A comfortable 1930s suburban locality lying on a westerly slope beside the Pymmes Brook west of Southgate. Its name (which
is pronounced to rhyme with ‘sausage’) comes from the Old English, meaning ‘hedge belonging to a man named
Osa’. Osidge was first recorded in 1176, in a charter from Henry II to the Abbot of St Albans referring to the abbot’s
woodland property here, where pigs were kept. The land was sold off after the dissolution of the monasteries and a substantial
house was erected and parkland laid out. A condition of tenure was that the woods should supply faggots for the burning of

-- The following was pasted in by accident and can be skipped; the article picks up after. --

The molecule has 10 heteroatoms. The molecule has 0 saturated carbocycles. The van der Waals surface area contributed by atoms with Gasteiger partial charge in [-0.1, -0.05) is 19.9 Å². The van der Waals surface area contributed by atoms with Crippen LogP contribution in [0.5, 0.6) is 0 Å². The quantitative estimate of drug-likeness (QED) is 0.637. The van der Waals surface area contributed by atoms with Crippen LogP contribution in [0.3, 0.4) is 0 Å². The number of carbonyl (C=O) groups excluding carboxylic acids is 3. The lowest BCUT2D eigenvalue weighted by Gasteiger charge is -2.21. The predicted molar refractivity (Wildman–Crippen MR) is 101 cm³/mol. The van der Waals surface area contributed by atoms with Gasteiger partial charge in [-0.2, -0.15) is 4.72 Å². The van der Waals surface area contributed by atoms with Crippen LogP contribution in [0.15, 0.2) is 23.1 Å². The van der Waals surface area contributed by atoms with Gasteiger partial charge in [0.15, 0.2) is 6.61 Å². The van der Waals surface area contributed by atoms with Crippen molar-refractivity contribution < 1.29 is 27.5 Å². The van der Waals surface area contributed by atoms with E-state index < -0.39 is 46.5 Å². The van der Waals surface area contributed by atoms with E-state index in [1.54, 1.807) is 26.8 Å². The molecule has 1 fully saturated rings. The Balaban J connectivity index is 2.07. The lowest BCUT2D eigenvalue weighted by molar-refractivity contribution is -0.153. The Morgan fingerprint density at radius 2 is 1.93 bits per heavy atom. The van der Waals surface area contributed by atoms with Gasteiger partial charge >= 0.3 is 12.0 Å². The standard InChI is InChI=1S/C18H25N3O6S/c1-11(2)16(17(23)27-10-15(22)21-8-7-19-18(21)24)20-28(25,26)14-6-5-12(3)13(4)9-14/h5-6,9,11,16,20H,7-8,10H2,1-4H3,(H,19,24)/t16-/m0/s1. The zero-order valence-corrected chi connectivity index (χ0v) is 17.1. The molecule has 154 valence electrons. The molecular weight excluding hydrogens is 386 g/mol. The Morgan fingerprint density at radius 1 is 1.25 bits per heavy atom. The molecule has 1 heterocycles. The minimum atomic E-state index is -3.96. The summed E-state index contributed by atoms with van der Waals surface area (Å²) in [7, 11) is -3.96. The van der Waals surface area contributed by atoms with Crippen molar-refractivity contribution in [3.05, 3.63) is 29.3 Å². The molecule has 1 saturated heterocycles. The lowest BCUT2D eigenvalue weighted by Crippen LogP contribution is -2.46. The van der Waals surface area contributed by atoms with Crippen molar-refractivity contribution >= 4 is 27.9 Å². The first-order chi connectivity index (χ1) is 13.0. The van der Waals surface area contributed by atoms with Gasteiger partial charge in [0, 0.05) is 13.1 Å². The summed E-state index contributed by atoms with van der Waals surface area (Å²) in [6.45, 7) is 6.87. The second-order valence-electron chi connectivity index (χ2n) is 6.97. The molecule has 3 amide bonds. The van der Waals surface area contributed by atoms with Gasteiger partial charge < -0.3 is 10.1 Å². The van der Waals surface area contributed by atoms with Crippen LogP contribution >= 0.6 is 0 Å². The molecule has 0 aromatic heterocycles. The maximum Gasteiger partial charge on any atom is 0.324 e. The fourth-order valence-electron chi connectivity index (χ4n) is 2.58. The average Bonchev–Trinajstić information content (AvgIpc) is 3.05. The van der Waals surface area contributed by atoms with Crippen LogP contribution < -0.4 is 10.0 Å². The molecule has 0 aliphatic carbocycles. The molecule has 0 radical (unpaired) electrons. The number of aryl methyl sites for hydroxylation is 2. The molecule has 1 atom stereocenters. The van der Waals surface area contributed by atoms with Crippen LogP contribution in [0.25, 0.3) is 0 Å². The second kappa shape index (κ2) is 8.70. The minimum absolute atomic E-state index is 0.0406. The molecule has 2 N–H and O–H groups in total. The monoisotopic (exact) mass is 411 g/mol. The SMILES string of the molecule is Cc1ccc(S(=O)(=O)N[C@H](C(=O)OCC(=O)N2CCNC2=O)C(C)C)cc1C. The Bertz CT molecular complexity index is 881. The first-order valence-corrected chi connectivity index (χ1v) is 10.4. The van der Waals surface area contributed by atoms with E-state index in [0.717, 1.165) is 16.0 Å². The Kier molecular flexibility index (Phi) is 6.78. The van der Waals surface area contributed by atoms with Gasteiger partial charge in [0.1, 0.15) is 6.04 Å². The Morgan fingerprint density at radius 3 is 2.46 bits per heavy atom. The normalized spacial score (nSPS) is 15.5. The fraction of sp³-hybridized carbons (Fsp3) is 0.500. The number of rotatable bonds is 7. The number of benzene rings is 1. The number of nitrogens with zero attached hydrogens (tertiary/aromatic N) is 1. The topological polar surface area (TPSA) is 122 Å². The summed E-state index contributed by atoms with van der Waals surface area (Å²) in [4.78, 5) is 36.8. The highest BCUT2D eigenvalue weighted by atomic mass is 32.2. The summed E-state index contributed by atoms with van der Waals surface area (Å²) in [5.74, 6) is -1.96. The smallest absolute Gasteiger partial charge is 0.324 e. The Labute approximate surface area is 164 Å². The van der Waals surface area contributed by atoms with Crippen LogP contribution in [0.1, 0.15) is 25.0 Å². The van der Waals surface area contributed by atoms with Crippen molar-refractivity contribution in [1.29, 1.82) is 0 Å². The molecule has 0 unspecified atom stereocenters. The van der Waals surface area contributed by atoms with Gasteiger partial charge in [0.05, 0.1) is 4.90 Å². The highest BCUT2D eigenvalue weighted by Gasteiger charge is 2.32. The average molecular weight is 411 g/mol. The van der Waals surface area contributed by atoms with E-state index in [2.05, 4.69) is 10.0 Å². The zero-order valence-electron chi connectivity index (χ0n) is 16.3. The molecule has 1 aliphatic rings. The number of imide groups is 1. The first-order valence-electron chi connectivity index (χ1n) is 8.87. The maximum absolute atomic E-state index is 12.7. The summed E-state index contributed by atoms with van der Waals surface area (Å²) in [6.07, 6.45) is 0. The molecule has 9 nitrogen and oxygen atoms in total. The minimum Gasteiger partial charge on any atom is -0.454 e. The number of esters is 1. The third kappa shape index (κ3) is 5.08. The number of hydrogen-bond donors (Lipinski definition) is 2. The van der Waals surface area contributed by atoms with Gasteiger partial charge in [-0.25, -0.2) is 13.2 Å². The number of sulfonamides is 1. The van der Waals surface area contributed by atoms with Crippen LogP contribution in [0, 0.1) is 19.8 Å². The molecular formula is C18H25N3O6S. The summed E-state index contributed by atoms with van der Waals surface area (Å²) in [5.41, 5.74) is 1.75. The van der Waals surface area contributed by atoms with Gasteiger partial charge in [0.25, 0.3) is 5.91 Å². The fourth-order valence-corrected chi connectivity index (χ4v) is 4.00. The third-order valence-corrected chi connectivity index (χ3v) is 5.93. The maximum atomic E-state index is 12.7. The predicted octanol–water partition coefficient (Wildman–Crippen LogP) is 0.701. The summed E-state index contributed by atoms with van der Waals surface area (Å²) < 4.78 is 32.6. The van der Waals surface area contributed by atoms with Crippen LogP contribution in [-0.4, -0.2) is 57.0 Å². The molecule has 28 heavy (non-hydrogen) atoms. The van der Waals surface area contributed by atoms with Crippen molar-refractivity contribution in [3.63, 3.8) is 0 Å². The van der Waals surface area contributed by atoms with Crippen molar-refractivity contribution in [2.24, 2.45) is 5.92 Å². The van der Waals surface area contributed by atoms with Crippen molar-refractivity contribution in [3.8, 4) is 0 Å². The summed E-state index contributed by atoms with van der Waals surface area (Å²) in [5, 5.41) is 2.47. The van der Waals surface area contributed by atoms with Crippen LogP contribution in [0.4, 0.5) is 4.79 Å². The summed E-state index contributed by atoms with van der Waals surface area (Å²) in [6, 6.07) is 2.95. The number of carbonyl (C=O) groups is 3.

heretics. In 1652 the house became the residence of local notables the Hadley family. John Kingston of Oak Hill built a new
Osidge in 1808, and promptly sold it. From 1893 this was the home of Thomas Lipton, who had been born into poverty in Glasgow
and created a national chain of grocery stores. He is best remembered for his blends of tea, and for popularising the beverage
in the USA. After his death in 1931 most of the 60-acre estate was built up, but Lipton endowed his home as a hostel for nurses.
The house still stands (see the picture below), in five acres of grounds at 151 Chase Side, near the corner of Osidge Lane,
which was originally called Blind Lane. Hugh Davies, the developer of the Osidge estate advertised the proximity of Southgate
station with a paraphrase of a popular song: “Home, James, and don’t spare the horses, it’s a home on the
Tube for me.” The properties are mostly semi-detached, with generous gardens. To the west, the attractive but under-let
Hampden Square has shops, restaurants and the Osidge Arms.